In some ways our house feels like a fifth member of our family, maybe because Chris and I have poured a lot of blood, sweat, and tears (and dollars) into it. But walking through the front door, especially during this time of year, always feels like a warm embrace.
We’ve lived in this house for twenty-two years, which is a long time for us—nearly half my life—but only a fraction of the building’s almost 200-year-old existence. During this time we’ve removed wallpaper and sanded and painted every room in the house, some as many as three times, and have enlisted help with the more complicated jobs, like ripping off old plaster and refinishing floors. It’s truly a life-long project, and as I write this post I can think of three renovation jobs I’d like to tackle right now if we hadn’t had to replace our septic tank this past summer, a necessary but less than inspiring upgrade. That granite counter top in the kitchen will just have to wait a little longer, I suppose.
Much as I love Vermont, it can sometimes feel like living in a bubble, disconnected from the rest of the world. Most of the time, this isn’t such a bad thing, and it has led to common Vermont sayings such as, “We live where you vacation.” Most Vermonters I know, though, agree that it’s crucial to get away and experience a different culture every now and then, even if it’s just a weekend in a city. My family has been fortunate to have had the opportunity to live for half a year in a different country twice, and both times we chose France. The timing worked out so that we celebrated the holidays both of those years in France.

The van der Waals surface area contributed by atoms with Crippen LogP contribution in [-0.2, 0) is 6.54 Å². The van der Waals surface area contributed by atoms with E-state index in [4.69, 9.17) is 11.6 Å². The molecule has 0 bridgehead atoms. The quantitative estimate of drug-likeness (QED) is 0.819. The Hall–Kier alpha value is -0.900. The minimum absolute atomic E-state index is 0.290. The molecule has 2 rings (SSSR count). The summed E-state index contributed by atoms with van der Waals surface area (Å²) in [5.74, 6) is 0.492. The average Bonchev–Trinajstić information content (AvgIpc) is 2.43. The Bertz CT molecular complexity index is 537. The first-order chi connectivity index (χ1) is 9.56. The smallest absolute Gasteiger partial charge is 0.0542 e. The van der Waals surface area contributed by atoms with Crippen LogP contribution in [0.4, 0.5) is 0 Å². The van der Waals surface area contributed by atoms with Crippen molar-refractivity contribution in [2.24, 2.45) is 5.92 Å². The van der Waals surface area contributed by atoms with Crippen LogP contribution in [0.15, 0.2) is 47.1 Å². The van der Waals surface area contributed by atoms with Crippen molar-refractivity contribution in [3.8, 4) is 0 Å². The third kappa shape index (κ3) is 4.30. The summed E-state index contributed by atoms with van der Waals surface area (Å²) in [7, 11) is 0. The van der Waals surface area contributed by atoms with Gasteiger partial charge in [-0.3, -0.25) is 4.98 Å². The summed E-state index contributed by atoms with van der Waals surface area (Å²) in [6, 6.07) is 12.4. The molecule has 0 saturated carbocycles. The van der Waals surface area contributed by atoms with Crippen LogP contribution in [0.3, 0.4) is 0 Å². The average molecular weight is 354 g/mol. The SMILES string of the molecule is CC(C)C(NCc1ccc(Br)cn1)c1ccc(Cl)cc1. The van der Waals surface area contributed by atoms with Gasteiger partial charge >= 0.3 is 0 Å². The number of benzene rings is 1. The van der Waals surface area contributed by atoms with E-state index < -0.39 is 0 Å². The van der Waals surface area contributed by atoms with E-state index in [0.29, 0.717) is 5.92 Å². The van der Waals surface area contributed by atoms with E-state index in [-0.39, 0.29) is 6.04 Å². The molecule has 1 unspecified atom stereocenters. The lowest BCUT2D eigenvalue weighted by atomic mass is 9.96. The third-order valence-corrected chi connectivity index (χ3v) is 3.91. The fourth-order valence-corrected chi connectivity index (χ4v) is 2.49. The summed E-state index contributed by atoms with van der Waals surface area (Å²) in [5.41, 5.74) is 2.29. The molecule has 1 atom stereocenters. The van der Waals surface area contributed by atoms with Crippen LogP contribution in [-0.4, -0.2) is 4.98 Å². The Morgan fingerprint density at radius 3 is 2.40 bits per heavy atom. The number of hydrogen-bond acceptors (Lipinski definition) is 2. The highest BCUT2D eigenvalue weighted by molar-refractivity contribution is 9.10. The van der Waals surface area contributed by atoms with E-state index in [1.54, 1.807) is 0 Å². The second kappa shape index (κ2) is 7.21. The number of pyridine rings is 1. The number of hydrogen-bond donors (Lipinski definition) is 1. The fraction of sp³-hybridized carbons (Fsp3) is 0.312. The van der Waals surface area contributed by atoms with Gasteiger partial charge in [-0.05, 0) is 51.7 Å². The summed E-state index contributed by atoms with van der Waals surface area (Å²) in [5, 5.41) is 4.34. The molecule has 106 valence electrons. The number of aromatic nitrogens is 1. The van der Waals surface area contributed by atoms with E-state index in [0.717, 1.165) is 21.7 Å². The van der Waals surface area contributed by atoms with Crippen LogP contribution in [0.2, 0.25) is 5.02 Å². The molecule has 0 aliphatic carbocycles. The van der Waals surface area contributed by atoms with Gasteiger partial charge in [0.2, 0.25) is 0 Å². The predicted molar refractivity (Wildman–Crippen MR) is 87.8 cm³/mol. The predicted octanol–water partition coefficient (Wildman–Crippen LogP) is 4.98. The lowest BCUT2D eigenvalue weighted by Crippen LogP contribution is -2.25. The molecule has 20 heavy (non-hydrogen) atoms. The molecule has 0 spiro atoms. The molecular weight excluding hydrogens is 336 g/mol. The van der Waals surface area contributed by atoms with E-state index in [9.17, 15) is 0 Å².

Most recently, in 2010, we were in Paris, which was lovely and spectacular, with extravagant decorations
and a giant Ferris wheel at one end of Avenue des Champs-Elysées.
Six years before that, we were in southern France, in Aix-en-Provence, one of my favorite places in the world, even more so than Paris.
Faye and Isabel were six and nine—perfect ages for enjoying all the holiday events, from the fair in the center of town, to the canopy of lights and Christmas chalets lining Cours Mirabeau, Aix’s main drag.
The outdoor market in Aix is one of the best I’ve ever experienced—and, believe me, it is an experience. It’s a sensory kaleidoscope of colors and tastes and sounds. Fresh figs and pomegranates lay piled high next to a lingerie vendor, whose skimpy things dangle just a few feet away from the produce.
In the weeks leading up to the holiday, the markets become even more sumptuous, with one whole market devoted to the Provençal Christmas Eve tradition of “Thirteen Desserts,” or les Treize Desserts de Noël. The girls were overjoyed with this idea, and a tad disappointed to discover that many of the “desserts” consist of nuts and dried and fresh fruits, so it’s not quite as decadent as it sounds. We put together our own variation from the market.
As the custom goes, the desserts are served at the end of an epic meal called the Gros Souper in honor of Jesus and the twelve apostles at the Last Supper. They’re presented all together and everyone is supposed to have a small taste of each. In addition to the fruits and nuts, there are of course some special sweets: Calissons, which are almond paste confections glossed with a white icing (and which in the singular, incidentally, is the name of our Westie), pain d'épices (gingerbread), candied fruits, nougat, butter cookies, and sometimes a bûche de Noël, or yule log.